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Chaim weiss1

Chaim Weiss

Real Name: Chaim Weiss
Nicknames: No Known Nicknames
Location: Long Beach, New York
Date: November 1, 1986

CaseEdit

Details: On the morning of November 1, 1986, a fifteen-year-old Jewish boy named Chaim Weiss was found murdered in his school dormitory in Long Beach, New York. Chaim was an Orthodox Jew who lived in the dormitory of his yeshiva, a school that emphasizes the religious and ethical principles of Orthodox Judaism.
Detective Don Daly was called to the murder scene. He learned that Chaim had died from being struck violently in the back of his head with an unknown object. There appeared to be no evidence of robbery nor signs of a struggle. From the beginning, Daly knew that this investigation would be different.
Because it was Saturday, the Sabbath, Daly was unable to question many of the students and teachers at the school. As the days went on, many were still reluctant to talk to him or the other investigators.
In Chaim's room, several clues were found to suggest that the killer was familiar with the yeshiva and the customs of Orthodox Judaism. It appeared that Chaim had been killed while he slept. His body was then moved twice, from the bed to the floor, and then from one spot on the floor to another. In Orthodox customs, it was necessary for the body to be taken off the bed and onto the floor, so that it is at its lowest and coolest point.
His window was left open, even though it was cold outside. Orthodox traditions requires a door or window to be open in the room of a deceased person, in order to let the spirit out. After the murder, a memorial candle was placed in the room and it was sealed. Two days later, however, another candle mysteriously appeared. No one admitted to placing the candle in the room.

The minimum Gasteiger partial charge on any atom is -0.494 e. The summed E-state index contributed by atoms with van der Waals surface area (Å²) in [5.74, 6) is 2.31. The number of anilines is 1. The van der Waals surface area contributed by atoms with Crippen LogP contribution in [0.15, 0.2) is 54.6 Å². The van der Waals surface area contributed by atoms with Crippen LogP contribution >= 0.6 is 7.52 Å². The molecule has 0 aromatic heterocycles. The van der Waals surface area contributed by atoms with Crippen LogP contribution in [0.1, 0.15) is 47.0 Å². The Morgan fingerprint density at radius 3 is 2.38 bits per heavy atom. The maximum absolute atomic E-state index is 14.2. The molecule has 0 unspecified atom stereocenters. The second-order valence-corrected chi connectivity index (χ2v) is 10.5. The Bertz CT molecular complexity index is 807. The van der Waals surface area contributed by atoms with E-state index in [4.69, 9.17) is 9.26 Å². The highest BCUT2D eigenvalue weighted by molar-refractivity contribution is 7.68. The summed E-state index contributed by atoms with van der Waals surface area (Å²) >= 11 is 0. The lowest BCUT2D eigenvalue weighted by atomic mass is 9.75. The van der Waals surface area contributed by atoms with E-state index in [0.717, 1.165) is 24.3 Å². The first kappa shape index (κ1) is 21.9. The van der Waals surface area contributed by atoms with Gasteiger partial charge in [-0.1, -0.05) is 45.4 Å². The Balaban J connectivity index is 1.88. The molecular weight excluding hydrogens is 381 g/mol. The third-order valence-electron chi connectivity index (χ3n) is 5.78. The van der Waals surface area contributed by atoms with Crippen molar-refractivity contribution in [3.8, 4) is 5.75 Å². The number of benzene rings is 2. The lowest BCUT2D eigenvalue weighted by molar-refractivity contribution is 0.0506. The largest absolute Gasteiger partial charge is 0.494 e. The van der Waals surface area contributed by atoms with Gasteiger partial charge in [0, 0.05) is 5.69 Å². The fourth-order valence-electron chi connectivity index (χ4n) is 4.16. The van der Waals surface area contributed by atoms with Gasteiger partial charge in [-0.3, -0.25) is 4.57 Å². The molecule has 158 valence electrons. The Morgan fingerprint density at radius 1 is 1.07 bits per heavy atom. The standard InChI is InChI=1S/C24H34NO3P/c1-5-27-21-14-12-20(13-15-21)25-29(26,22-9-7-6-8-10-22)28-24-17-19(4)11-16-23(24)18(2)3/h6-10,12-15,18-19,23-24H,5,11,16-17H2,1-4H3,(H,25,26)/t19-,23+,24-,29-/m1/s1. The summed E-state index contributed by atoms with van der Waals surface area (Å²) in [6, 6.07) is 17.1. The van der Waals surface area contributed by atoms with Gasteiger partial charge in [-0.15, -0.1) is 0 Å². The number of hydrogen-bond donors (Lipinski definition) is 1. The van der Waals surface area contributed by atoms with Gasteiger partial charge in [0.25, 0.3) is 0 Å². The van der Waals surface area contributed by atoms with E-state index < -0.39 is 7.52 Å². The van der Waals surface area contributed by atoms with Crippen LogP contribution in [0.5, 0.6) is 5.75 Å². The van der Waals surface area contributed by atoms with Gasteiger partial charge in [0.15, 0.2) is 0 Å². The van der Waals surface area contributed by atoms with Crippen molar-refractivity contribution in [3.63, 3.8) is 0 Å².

Detective Daly tried to piece together the last night of Chaim's life. He learned that Chaim was a outgoing student who did well in class. He had attended the yeshiva for the past two years. On the night of October 31, he left class with his friends to attend services. Afterwards, he returned to the dormitory. Several hours later, two of his classmates saw him reading in the hallway. This was customary, as students did not leave lights on in their room on the Sabbath. He was last seen alive at 1 am on November 1.
Although no students reported hearing anything suspicious around the time of the murder, one student did remember his door being quickly opened and closed at some point. At the time, he assumed that it was just his roommate.
A few days after the murder, Daly called a meeting with the students and some of the rabbis, asking for any information about the case. However, nobody offered any information. Daly learned that their religion prevented them from coming forward unless they had evidence or another witness to back up their claims.
Police eventually polygraphed forty students and several of the teachers and rabbis. However, no useful information was found. Detective Daly and Chaim's family are still hoping that someone will now come forward. Sadly, Chaim's murder has never been solved.
Suspects: None known; evidence found at the scene suggests that Chaim's killer was familiar with Orthodox traditions. It is believed that the killer also knew the layout of the dormitory. The killer was probably aware that Chaim was one of only two students without a roommate.
Police are looking for information about a yeshiva student who was apparently seen on a boardwalk at 7 am on the morning of Chaim's murder. A jogger noticed the student and felt that he was out of place there. The student was never identified, and it is unknown if he was involved in the murder.
Extra Notes: This segment originally aired on the May 6, 1992 episode of Unsolved Mysteries.
Results: Unsolved. Investigators looked into a former janitor at the school, along with a mentally ill man who attacked senior citizens in their homes near the yeshiva in 1986. However, both men were ruled out. In 2013, Chaim's case was re-opened by investigators. They interviewed more than one-hundred former students, but reportedly made little progress in the investigation. In 2015, they announced that they believe a student or faculty member was responsible for his murder. However, they have yet to identify any suspects.
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